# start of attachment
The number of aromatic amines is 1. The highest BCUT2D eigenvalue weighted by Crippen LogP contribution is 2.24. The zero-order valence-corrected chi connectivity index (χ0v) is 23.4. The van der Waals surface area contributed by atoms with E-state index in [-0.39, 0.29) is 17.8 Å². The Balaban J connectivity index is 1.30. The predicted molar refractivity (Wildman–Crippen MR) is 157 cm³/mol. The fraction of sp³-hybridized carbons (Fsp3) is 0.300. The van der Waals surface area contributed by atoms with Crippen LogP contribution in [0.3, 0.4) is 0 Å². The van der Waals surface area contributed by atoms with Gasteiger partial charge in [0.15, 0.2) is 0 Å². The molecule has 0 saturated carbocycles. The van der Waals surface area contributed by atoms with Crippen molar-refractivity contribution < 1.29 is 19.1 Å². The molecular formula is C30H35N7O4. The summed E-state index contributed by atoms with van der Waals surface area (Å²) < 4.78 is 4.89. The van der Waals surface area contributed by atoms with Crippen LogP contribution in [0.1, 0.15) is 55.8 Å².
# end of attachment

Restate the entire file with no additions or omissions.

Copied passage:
The number of aromatic amines is 1. The highest BCUT2D eigenvalue weighted by Crippen LogP contribution is 2.24. The zero-order valence-corrected chi connectivity index (χ0v) is 23.4. The van der Waals surface area contributed by atoms with E-state index in [-0.39, 0.29) is 17.8 Å². The Balaban J connectivity index is 1.30. The predicted molar refractivity (Wildman–Crippen MR) is 157 cm³/mol. The fraction of sp³-hybridized carbons (Fsp3) is 0.300. The van der Waals surface area contributed by atoms with Crippen LogP contribution in [0.3, 0.4) is 0 Å². The van der Waals surface area contributed by atoms with Gasteiger partial charge in [0.15, 0.2) is 0 Å². The molecule has 0 saturated carbocycles. The van der Waals surface area contributed by atoms with Crippen molar-refractivity contribution < 1.29 is 19.1 Å². The molecular formula is C30H35N7O4. The summed E-state index contributed by atoms with van der Waals surface area (Å²) < 4.78 is 4.89. The van der Waals surface area contributed by atoms with Crippen LogP contribution in [0.1, 0.15) is 55.8 Å².